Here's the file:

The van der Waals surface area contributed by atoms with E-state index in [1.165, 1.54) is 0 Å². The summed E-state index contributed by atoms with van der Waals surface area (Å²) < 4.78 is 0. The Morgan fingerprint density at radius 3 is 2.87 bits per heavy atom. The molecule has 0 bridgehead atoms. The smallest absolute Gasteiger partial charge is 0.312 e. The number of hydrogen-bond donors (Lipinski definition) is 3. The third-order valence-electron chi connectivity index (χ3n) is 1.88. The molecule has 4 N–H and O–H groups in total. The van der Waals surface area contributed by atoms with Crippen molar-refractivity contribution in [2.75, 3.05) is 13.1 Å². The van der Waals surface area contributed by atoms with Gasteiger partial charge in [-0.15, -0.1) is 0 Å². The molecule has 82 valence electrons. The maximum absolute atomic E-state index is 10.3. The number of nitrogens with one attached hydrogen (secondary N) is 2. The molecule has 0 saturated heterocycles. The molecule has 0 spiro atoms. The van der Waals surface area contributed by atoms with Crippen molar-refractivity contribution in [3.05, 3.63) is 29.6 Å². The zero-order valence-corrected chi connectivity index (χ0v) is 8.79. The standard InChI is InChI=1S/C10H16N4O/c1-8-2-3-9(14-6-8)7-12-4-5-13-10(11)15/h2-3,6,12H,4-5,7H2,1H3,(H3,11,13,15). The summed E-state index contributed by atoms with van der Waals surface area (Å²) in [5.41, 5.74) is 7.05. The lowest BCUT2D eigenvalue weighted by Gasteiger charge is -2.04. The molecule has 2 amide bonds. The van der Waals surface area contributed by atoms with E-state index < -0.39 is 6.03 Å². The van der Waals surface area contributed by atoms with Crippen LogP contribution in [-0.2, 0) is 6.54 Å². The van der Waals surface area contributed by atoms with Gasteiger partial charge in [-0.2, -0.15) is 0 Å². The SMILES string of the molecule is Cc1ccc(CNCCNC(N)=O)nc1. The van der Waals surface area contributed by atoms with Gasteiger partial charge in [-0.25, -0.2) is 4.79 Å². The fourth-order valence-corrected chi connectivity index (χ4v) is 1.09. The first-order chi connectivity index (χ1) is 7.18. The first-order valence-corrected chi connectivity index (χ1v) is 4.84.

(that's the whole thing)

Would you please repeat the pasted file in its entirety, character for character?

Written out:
The van der Waals surface area contributed by atoms with E-state index in [1.165, 1.54) is 0 Å². The summed E-state index contributed by atoms with van der Waals surface area (Å²) < 4.78 is 0. The Morgan fingerprint density at radius 3 is 2.87 bits per heavy atom. The molecule has 0 bridgehead atoms. The smallest absolute Gasteiger partial charge is 0.312 e. The number of hydrogen-bond donors (Lipinski definition) is 3. The third-order valence-electron chi connectivity index (χ3n) is 1.88. The molecule has 4 N–H and O–H groups in total. The van der Waals surface area contributed by atoms with Crippen molar-refractivity contribution in [2.75, 3.05) is 13.1 Å². The van der Waals surface area contributed by atoms with Gasteiger partial charge in [-0.15, -0.1) is 0 Å². The molecule has 82 valence electrons. The maximum absolute atomic E-state index is 10.3. The number of nitrogens with one attached hydrogen (secondary N) is 2. The molecule has 0 saturated heterocycles. The molecule has 0 spiro atoms. The van der Waals surface area contributed by atoms with Crippen molar-refractivity contribution in [3.05, 3.63) is 29.6 Å². The zero-order valence-corrected chi connectivity index (χ0v) is 8.79. The standard InChI is InChI=1S/C10H16N4O/c1-8-2-3-9(14-6-8)7-12-4-5-13-10(11)15/h2-3,6,12H,4-5,7H2,1H3,(H3,11,13,15). The summed E-state index contributed by atoms with van der Waals surface area (Å²) in [5.41, 5.74) is 7.05. The lowest BCUT2D eigenvalue weighted by Gasteiger charge is -2.04. The molecule has 2 amide bonds. The van der Waals surface area contributed by atoms with E-state index < -0.39 is 6.03 Å². The van der Waals surface area contributed by atoms with Crippen LogP contribution in [-0.2, 0) is 6.54 Å². The van der Waals surface area contributed by atoms with Gasteiger partial charge in [-0.2, -0.15) is 0 Å². The SMILES string of the molecule is Cc1ccc(CNCCNC(N)=O)nc1. The van der Waals surface area contributed by atoms with Gasteiger partial charge in [-0.25, -0.2) is 4.79 Å². The fourth-order valence-corrected chi connectivity index (χ4v) is 1.09. The first-order chi connectivity index (χ1) is 7.18. The first-order valence-corrected chi connectivity index (χ1v) is 4.84.